How Scott Stringer went from longshot to 800-pound gorilla

how-scott-stringer-went-longshot-800-pound-gorilla
Scott Stringer and Julie Menin. (Dan Rosenblum)
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Back when Scott Stringer was running for mayor, he was a certain thing: the generally well-regarded liberal without a firm base, significant establishment support, or a realistic way forward.

Now, as a candidate for city comptroller, the Manhattan borough president is the one taking up all the room, picking up endorsements (now that he's not a threat to the other mayoral candidates) from a broad array of Democratic officialdom and killing off the hopes of the lesser-known contenders. 

NY1 reporter Grace Rauh's apt Stringer hashtag, on learning this morning that City Councilman Domenic Recchia was dropping out, was #willanyonerunagainsthim.

The answer, for all intents and purposes, is no.

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It sets Stringer up for what ought to be an easy campaign, or at least one that is the stylistic opposite of his aborted mayoral bid, in which Stringer was running as the fashionable outsider, generating attention on the margins with digs at front-runner Christine Quinn for her closeness to Michael Bloomberg, endorsements from non-political celebrity friends and distinctively bold positioning on nerdy issues that no one else in the field bothered to spend much time addressing.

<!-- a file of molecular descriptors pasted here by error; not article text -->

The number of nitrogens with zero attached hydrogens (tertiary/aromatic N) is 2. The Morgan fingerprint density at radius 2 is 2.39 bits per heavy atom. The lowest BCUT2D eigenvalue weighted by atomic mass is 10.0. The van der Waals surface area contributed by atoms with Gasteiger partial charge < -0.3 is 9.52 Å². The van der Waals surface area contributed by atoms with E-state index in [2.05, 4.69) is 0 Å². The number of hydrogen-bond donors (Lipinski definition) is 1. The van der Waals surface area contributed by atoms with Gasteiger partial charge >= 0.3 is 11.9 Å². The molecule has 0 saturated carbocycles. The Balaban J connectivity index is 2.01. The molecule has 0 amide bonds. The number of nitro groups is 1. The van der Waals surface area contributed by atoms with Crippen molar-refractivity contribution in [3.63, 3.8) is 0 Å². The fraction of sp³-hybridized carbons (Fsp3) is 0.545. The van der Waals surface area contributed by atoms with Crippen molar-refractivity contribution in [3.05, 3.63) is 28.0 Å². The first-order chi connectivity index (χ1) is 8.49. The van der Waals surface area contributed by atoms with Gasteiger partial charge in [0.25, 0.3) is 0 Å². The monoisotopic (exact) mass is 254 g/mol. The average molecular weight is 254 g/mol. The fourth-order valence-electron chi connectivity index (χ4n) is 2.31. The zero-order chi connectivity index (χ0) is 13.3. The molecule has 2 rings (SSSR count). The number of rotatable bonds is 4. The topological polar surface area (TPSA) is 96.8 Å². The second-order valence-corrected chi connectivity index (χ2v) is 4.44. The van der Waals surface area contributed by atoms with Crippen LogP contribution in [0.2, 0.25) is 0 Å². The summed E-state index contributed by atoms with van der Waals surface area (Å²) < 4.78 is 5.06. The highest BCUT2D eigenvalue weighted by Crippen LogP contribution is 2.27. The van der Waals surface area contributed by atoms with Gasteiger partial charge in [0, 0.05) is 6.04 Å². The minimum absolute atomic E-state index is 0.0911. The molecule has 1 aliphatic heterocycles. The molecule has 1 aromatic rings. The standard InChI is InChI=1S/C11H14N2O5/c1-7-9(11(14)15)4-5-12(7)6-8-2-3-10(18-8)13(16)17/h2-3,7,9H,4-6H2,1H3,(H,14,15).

Stringer's mayoral rivals treated him like he was shooting spitballs.

His erstwhile rivals in the comptroller's race, meanwhile, have treated him like a Tammany Hall boss, with a union logo tattooed on his forearm and a New York Times endorsement on his forehead.

The thing is, in the down-ballot races, name recognition and organization are about all that matter. Most voters don't even know what it is, precisely, that the comptroller does: it's a technical job with heavy operational constraints.

All the would-be candidates are aware of this.

Councilman Dan Garodnick, a credible and well-funded public servant with a base in the voter-rich Stuy Town-Peter Cooper Village area, dropped out a little more than a week after Stringer's announcement. He won't face term limits on the Council until 2017.

Recchia, a sharp lawyer and accomplished retail politician who chaired the Council's finance committee, and whose initial reaction to Stringer's entry into the comptroller's race was to paint him as a big bad machine-backed bully, dropped out and endorsed Stringer today. Recchia is likely to enter the Brooklyn borough president's race.

Which means that, assuming scandal-tarred comptroller John Liu doesn't run for re-election, Stringer is it.